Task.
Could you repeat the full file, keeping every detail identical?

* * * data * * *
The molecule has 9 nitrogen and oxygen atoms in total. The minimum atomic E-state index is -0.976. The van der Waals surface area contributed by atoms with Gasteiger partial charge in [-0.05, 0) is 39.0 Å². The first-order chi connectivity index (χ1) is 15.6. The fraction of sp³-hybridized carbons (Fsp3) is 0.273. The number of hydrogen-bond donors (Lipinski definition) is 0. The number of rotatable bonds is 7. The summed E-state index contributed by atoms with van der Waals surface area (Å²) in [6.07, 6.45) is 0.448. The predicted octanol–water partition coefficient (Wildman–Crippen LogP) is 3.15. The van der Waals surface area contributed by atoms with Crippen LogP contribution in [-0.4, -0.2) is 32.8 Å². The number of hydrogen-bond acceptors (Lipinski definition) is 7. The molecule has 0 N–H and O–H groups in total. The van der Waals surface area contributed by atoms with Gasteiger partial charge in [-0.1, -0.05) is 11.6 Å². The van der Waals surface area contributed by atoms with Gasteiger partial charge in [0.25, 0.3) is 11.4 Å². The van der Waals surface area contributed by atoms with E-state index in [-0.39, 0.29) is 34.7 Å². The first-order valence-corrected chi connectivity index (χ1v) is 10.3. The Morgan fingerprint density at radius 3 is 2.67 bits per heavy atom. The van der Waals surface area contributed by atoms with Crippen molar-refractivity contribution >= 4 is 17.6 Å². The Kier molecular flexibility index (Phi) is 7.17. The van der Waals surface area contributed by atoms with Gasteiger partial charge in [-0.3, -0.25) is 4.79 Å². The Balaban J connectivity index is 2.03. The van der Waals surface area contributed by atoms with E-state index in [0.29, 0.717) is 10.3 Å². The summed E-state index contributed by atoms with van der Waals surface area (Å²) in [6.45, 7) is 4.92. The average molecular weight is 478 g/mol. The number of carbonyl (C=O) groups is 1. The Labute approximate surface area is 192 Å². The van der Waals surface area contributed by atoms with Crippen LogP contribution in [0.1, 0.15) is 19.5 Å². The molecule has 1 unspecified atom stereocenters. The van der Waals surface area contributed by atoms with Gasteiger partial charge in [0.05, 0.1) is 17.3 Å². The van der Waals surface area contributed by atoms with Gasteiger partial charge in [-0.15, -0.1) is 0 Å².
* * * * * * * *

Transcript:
The molecule has 9 nitrogen and oxygen atoms in total. The minimum atomic E-state index is -0.976. The van der Waals surface area contributed by atoms with Gasteiger partial charge in [-0.05, 0) is 39.0 Å². The first-order chi connectivity index (χ1) is 15.6. The fraction of sp³-hybridized carbons (Fsp3) is 0.273. The number of hydrogen-bond donors (Lipinski definition) is 0. The number of rotatable bonds is 7. The summed E-state index contributed by atoms with van der Waals surface area (Å²) in [6.07, 6.45) is 0.448. The predicted octanol–water partition coefficient (Wildman–Crippen LogP) is 3.15. The van der Waals surface area contributed by atoms with Crippen LogP contribution in [-0.4, -0.2) is 32.8 Å². The number of hydrogen-bond acceptors (Lipinski definition) is 7. The molecule has 0 N–H and O–H groups in total. The van der Waals surface area contributed by atoms with Gasteiger partial charge in [-0.1, -0.05) is 11.6 Å². The van der Waals surface area contributed by atoms with Gasteiger partial charge in [0.25, 0.3) is 11.4 Å². The van der Waals surface area contributed by atoms with E-state index in [-0.39, 0.29) is 34.7 Å². The first-order valence-corrected chi connectivity index (χ1v) is 10.3. The Morgan fingerprint density at radius 3 is 2.67 bits per heavy atom. The van der Waals surface area contributed by atoms with Crippen molar-refractivity contribution >= 4 is 17.6 Å². The Kier molecular flexibility index (Phi) is 7.17. The van der Waals surface area contributed by atoms with Gasteiger partial charge in [-0.3, -0.25) is 4.79 Å². The Balaban J connectivity index is 2.03. The van der Waals surface area contributed by atoms with E-state index in [0.29, 0.717) is 10.3 Å². The summed E-state index contributed by atoms with van der Waals surface area (Å²) in [6.45, 7) is 4.92. The average molecular weight is 478 g/mol. The number of carbonyl (C=O) groups is 1. The Labute approximate surface area is 192 Å². The van der Waals surface area contributed by atoms with Crippen LogP contribution in [0.1, 0.15) is 19.5 Å². The molecule has 1 unspecified atom stereocenters. The van der Waals surface area contributed by atoms with Gasteiger partial charge in [0.05, 0.1) is 17.3 Å². The van der Waals surface area contributed by atoms with Gasteiger partial charge in [-0.15, -0.1) is 0 Å².